The Royal Navy had been following the Bismarck and the Prince Eugen almost since they had left Norway. The relatively old battlecruiser HMS Hood and the very new battleship HMS Prince of Wales intercepted them as they emerged from the gap between Greenland and Iceland. The Battle of the Denmark Strait began with the first sighting at 0535, the Hood opened fire at 0553. It was all over in a matter of minutes.
The crew of HMS Hood that had celebrated the New Year together now faced mortal danger. A remarkable account of the action was written by Ted Briggs who had a grandstand view of the action, being posted on the Compass Platform of HMS Hood alongside Admiral Holland, the commander of the British force:
The menacing thunder of our guns snapped the tension. All my traces of anxiety and fright left me momentarily. I was riveted with fascination as I counted off the seconds for our shells to land -20, 21, 22, 23, 24, 25…then tiny spouts of water, two extremely close to the pinpoints on the horizon. Suddenly a report from the spotting-top made Holland realize he had blundered. ‘We’re shooting at the wrong ship. The Bismarck’s on the right, not the left.’ Our shells had been falling near the Prinz Eugen, which many hours earlier had begun to lead the German raiding force when the Bismarck’s forward radar failed. Holland seemed hardly perturbed and in the same monotonous voice said: ‘Shift target to the right.’
Within the next two minutes the Hood’s foremost turrets managed to ram in six salvoes each at the Bismarck. I counted each time, expecting to see a hit registered. The first salvo pockmarked the sea around her, and the third appeared to spark off a dull glow. I thought we had got in the first blow, but I was wrong. Suddenly it intrigued me to see four star-like golden flashes, with red centres, spangle along the side of the Bismarck. But I had no time to admire them. Those first pretty pyrotechnics were four fifteen-inch shells coming our way, and deep, clammy, numbing fear returned. That express train, which I had last heard when the French fired on us at Oran, was increasing in crescendo. It passed overhead. Where it landed I was not sure.
My eyes were on the two ships rapidly becoming more visible on the starboard bow. They were still winking at us threateningly. But the next salvo was not just a threat. Not far from our starboard beam there were two, no three, no four high splashes of foam, tinted with an erupting dirty brown fringe. Then I was flung off my feet. My ears were ringing as if I had been in the striking-chamber of Big Ben. I picked myself up, thinking I had made a complete fool of myself, but everyone else on the compass platform was also scrambling to his feet. ‘Tiny’ Gregson walked almost sedately out to the starboard wing of the platform to find out what had happened. ‘We’ve been hit at the base of the mainmast, sir, and we’re on fire,’ he reported, almost as if we were on manoeuvres.
Then came a crazy cacophony of wild cries of ‘Fire’ through the voice-pipes and telephones. On the amidships boat deck a fierce blaze flared. This was punctuated by loud explosions. The torpedo officer reported by phone: ‘The four-inch ready-use ammunition is exploding.’ I could hear the UP rockets going up, just as they had roared off accidentally in Gibraltar a year earlier. Fear gripped my intestines again as agonized screams of the wounded and dying emitted from the voice-pipes. The screeching turned my blood almost to ice. Yet strangely I also began to feel anger at the enemy for the first time. ‘Who the hell do they think they are, hitting our super ship?’ I thought ridiculously.’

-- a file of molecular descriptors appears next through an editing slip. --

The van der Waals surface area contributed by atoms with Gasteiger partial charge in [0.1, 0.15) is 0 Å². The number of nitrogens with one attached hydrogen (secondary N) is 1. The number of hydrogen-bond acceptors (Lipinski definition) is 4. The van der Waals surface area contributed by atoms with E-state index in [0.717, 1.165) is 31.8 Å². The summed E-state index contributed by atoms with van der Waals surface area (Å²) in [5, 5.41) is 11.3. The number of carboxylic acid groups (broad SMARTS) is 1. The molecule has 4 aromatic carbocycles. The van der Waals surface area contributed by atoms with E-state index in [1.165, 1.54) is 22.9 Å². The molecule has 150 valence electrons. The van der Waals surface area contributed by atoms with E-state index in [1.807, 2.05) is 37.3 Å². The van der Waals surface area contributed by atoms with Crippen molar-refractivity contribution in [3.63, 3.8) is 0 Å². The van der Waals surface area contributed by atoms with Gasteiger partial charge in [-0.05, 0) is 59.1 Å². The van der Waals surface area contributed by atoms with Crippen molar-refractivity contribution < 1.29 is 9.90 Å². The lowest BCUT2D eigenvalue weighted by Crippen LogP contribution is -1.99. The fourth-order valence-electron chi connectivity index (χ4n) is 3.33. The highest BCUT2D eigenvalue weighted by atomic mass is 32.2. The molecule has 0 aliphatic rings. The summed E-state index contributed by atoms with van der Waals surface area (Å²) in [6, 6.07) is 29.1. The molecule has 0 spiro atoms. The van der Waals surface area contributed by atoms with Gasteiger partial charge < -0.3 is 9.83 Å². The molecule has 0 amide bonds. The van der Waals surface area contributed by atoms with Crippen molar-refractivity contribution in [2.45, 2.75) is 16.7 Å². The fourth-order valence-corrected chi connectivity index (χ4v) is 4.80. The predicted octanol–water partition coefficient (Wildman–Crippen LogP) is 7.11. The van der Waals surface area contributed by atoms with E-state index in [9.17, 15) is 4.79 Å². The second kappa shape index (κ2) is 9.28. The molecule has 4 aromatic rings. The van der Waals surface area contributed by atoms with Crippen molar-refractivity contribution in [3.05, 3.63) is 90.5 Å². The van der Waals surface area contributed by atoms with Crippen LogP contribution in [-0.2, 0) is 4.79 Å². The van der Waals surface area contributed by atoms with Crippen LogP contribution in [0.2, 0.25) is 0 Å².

As the AA shells continued to rocket around, Captain Kerr ordered the four-inch gun crews to take shelter and the fire and damage control parties to keep away from the area until all the ready-use ammunition had been expended. But the bursting projectiles were making a charnel-house of positions above the upper deck. The screams of the maimed kept up a strident chorus through the voice-pipes and from the flag deck. I was certain I heard my’ oppo’ Ron Bell shouting for help. These agonizing moments did not appear to trouble Holland, Kerr or Gregson. Their binoculars were still focused on the enemy. I wondered how they could be so detached, with chaos and havoc around them. This, I supposed, was the calmness of command, and some of it transferred to me like a form of mental telepathy.
Only a couple of minutes later the Hood blew up in a spectacular explosion. Ted Briggs was one of only three survivors out of the entire crew of 1,418. His full account can be read at the HMS Hood Association, which has amassed an extraordinary collection of material relating to the Hood and the action in the Denmark Straight.
The German view of events was obtained when the Royal Navy subsequently interviewed the survivors of the Bismarck:
Kapitänleutnant Burkhardt von Müllenheim-Rechberg, 3rd Gunnery Officer in “Bismarck,” stated during interrogation, that no officer recognised “Hood” at first, and did not do so until “Hood” turned to port, disclosing the long, low sweep of her decks. They had not bargained with coming into contact with “Hood” and for a time they were extremely anxious about the outcome.
The Germans, however, fired with great accuracy, and “Norfolk,” who was in a position to witness the duel, states that the first salvo was 100 yards short, but that the second salvo straddled and hit. The third salvo again straddled and hit and a fire broke out in “Hood’s” port battery, which spread rapidly to the mainmast. At 0600, just after “Hood” and “Prince of Wales” had turned together to open “A” arcs, “Hood” was straddled again. There was a huge explosion between the after funnel and the mainmast and the ship sank in three or four minutes.
The Prince of Wales was also hit, a shell killing everyone on the bridge apart from the Captain and she soon broke off the action. But the Bismarck had not escaped unscathed.